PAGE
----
Albert the Great: “Cast your burden upon the Lord, and he will sustain you” Thursday, Nov 19 2015 

Albertus_Magnus_Painting_by_Joos_van_GentThere, in the presence of Jesus Christ, with everything, in general and individually, excluded and wiped out, the mind alone turns in security confidently to the Lord its God with its desire.

In this way it pours itself forth into him in full sincerity with its whole heart and the yearning of its love, in the most inward part of all its faculties, and is plunged, enlarged, set on fire and dissolved into him.

Certainly, anyone who desires and aims to arrive at and remain in such a state must needs above all have eyes and senses closed and not be inwardly involved or worried about anything.

He should not be  concerned or occupied with anything, but should completely reject all such things as irrelevant, harmful and dangerous.

Then he should withdraw himself totally within himself and not pay any attention to any object entering the mind except Jesus Christ, the wounded one, alone.

And so he should turn his attention with care and determination through him into him – that is, through the man into God, through the wounds of his humanity into the inmost reality of his divinity.

Here he can commit himself and all that he has, individually and as a whole, promptly, securely and without discussion, to God’s unwearying providence, in accordance with the words of Peter, cast all your care upon him (1 Peter 5.7), who can do everything.

And again, In nothing be anxious (Philippians 4.6), or what is more, Cast your burden upon the Lord, and he will sustain you (Psalm 55.22).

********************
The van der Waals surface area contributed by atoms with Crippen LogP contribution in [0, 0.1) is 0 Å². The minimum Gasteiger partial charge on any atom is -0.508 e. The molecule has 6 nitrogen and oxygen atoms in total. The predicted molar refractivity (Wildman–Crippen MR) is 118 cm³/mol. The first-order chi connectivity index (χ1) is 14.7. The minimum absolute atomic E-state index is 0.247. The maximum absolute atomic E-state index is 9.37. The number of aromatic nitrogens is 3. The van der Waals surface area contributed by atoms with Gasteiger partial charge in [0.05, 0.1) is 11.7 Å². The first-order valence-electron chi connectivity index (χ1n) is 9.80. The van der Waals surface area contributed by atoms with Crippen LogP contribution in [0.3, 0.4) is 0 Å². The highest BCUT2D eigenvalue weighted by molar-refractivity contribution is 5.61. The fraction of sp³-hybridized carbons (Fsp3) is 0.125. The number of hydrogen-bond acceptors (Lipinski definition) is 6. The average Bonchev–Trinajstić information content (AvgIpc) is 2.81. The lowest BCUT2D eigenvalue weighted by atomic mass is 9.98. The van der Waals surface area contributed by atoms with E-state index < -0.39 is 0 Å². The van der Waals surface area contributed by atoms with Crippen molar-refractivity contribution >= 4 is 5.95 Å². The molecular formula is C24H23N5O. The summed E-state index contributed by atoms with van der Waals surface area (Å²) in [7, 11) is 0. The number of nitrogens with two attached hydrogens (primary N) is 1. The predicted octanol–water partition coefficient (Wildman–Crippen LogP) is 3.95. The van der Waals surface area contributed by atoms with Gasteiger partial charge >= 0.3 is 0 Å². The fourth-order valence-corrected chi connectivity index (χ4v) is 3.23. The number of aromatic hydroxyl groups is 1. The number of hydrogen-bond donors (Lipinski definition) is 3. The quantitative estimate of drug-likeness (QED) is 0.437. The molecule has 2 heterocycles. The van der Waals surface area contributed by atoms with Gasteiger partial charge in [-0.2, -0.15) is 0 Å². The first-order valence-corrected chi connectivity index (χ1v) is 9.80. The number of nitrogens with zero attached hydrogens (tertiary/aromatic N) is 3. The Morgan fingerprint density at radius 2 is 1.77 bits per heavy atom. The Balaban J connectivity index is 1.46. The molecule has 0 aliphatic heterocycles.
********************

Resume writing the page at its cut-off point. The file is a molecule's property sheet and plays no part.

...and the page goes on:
[…]  The bride too in the Song of Songs says, I have found him whom my soul loves, (Canticle 3.4) and again, All good things came to me along with her (Wisdom 7.11).

This, after all, is the hidden heavenly treasure, none other than the pearl of great price, which must be sought with resolution, esteeming it in humble faithfulness, eager diligence, and calm silence before all things, and preferring it even above physical comfort, or honour and renown.

For what good does it do a religious if he gains the whole world but suffers the loss of his soul? Or what is the benefit of his state of life, the holiness of his profession, the virtue of his habit and tonsure, or the outer circumstances of his way of life if he is without a life of spiritual humility and truth in which Christ abides through a faith created by love.

This is what Luke means by, the Kingdom of God (that is, Jesus Christ) is within you (Luke 17.21).

Albert the Great (1193/1206–1280) [attributed]: On Cleaving to God, 1 & 2.

Sulpicius Severus: His mind was always bent upon the things of heaven Wednesday, Nov 11 2015 

Martin-of-Tours_by-Aidan-HartFeast of St Martin of Tours.

Although his outward deeds could in some sort of way be set forth in words, no language, I truly own, can ever be capable of describing his inner life and daily conduct, and his mind always bent upon the things of heaven.